Awakening superconscious is just a theory unless we control the remnants of the lower nature, detach from emotions. The first step for conquering a pattern is to see it, observation. Unlearn the concept that we are flawed. Identify: "We're a radiant soul." Understand the three phases -- how the mind functions and the five places -- states of mind. Go inside; experience inner light. [Commentary on book Self and Samadhi -- How to Realize God].
Continuing in "How to Realize God."
"All of these emotions are the powerful force that burst the seals of the psychic chakras, four, five, six and seven. Once harnessed, turned inward and transmuted, this life force drives the spiritual process forward. Ours is the path of not only endeavoring to awaken the higher nature, but at the same time and toward the same end dealing positively and consciously with the remnants of the lower nature, replacing charity for greed and dealing with, rather than merely suppressing, jealousy, hatred and anger."
That certainly a central feature of Gurudeva's teachings. There are many teachers who just do the first half. First half being talking about the higher nature and awakening the higher nature. It makes for a more inspiring conversation. If you talk about controlling anger, everyone kind of looks down, you know. Stop talking about me, right? Must be the person next to me. But it is a, you know, a dual task. Wakening the higher nature. Talking about our soul, our superconscious nature is important but it just remains a theory unless we can control the lower nature.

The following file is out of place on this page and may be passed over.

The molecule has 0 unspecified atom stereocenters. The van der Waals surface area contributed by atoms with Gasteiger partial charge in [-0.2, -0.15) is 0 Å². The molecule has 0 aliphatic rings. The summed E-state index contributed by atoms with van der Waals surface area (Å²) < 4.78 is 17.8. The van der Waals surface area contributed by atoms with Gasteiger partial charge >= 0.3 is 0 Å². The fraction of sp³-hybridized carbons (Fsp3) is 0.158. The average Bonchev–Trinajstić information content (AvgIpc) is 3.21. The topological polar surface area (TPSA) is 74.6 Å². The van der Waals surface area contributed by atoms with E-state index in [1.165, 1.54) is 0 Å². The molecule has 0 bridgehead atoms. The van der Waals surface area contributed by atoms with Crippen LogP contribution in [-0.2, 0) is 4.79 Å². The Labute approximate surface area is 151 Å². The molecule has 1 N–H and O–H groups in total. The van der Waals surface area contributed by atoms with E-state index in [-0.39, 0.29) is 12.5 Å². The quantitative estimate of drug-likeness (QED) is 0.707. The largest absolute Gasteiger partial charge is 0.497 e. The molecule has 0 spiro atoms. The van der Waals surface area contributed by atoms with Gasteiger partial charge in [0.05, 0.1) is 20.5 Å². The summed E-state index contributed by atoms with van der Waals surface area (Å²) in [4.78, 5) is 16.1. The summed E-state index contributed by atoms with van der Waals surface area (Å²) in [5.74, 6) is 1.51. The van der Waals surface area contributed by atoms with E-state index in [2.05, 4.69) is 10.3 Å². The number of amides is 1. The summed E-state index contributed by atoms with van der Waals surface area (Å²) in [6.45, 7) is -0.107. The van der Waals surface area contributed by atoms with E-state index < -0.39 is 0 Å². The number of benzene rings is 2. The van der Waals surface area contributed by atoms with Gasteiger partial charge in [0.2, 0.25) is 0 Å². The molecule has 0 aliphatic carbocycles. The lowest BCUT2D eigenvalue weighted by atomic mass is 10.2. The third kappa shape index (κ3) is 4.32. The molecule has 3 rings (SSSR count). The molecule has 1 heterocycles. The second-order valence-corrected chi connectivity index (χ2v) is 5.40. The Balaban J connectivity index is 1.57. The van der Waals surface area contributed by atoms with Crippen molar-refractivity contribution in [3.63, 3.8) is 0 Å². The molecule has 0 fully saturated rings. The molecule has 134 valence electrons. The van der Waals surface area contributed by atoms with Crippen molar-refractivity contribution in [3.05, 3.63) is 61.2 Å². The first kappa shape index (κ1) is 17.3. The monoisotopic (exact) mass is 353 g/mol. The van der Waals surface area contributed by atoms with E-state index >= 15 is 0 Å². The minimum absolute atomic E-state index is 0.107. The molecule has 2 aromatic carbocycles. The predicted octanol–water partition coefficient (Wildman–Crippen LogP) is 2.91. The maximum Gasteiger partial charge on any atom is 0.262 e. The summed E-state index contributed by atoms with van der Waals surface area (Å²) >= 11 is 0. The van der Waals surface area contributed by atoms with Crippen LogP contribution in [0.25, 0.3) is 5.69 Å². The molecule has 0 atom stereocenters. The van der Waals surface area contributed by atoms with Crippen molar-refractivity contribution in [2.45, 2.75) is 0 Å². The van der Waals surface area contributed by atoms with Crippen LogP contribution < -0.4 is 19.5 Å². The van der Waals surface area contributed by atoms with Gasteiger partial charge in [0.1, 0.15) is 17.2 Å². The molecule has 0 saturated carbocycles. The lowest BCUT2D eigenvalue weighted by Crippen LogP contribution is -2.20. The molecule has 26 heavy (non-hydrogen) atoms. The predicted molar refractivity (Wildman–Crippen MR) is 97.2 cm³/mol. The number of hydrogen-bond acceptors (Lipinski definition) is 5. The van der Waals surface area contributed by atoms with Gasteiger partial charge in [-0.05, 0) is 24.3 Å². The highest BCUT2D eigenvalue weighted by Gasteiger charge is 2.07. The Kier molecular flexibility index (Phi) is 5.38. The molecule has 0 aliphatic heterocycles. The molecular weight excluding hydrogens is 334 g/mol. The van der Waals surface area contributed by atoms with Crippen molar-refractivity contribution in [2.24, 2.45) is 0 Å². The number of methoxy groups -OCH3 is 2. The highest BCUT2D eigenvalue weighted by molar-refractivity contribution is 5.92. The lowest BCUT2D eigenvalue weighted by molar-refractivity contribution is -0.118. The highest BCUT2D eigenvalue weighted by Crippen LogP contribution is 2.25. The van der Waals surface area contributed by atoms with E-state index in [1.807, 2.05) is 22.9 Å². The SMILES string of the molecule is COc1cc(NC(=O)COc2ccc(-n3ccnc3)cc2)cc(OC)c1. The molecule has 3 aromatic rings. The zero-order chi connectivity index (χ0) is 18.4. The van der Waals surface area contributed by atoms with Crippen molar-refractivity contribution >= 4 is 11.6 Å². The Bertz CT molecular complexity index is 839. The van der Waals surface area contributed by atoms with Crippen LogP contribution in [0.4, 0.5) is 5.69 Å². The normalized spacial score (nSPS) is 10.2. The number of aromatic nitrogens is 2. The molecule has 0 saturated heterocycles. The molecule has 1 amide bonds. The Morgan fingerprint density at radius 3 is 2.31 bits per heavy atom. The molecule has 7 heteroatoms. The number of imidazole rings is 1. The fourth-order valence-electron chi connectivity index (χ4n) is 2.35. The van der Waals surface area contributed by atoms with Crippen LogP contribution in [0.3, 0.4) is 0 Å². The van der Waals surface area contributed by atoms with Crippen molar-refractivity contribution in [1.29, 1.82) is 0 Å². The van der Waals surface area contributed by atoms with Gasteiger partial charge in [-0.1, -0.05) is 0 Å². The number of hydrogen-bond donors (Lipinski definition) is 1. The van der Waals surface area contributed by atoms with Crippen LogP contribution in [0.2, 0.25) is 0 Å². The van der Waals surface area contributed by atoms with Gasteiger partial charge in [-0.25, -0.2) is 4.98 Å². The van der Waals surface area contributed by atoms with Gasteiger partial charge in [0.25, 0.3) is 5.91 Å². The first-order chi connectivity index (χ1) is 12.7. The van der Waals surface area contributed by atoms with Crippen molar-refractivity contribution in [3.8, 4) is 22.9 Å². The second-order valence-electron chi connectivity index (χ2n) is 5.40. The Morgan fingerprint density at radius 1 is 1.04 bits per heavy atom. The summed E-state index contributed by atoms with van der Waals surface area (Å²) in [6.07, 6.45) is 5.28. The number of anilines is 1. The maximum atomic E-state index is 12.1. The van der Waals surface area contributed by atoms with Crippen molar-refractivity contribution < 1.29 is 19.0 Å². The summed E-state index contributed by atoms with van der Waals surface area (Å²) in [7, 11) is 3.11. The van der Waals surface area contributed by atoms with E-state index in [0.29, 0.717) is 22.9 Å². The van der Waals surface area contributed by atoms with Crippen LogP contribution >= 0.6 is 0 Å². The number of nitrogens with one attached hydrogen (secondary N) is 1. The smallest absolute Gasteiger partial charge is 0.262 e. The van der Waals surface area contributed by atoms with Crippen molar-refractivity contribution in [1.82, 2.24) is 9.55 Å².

And it's the remnants of the lower nature as Gurudeva says. If the lower nature was strong no one would be sitting in the Hindu temple. I mean that individual wouldn't be sitting in a Hindu temple, they'd be out doing something else. So, it's the remnants of the lower nature that are there; they need to be dealt with. And as we talked about before, to deal with them we need to be aware that they're taking place. So, to be aware that we are getting angry on occasion isn't necessarily going to happen. We have to, number one, detach ourselves a little bit from our emotions, otherwise, we're very defensive.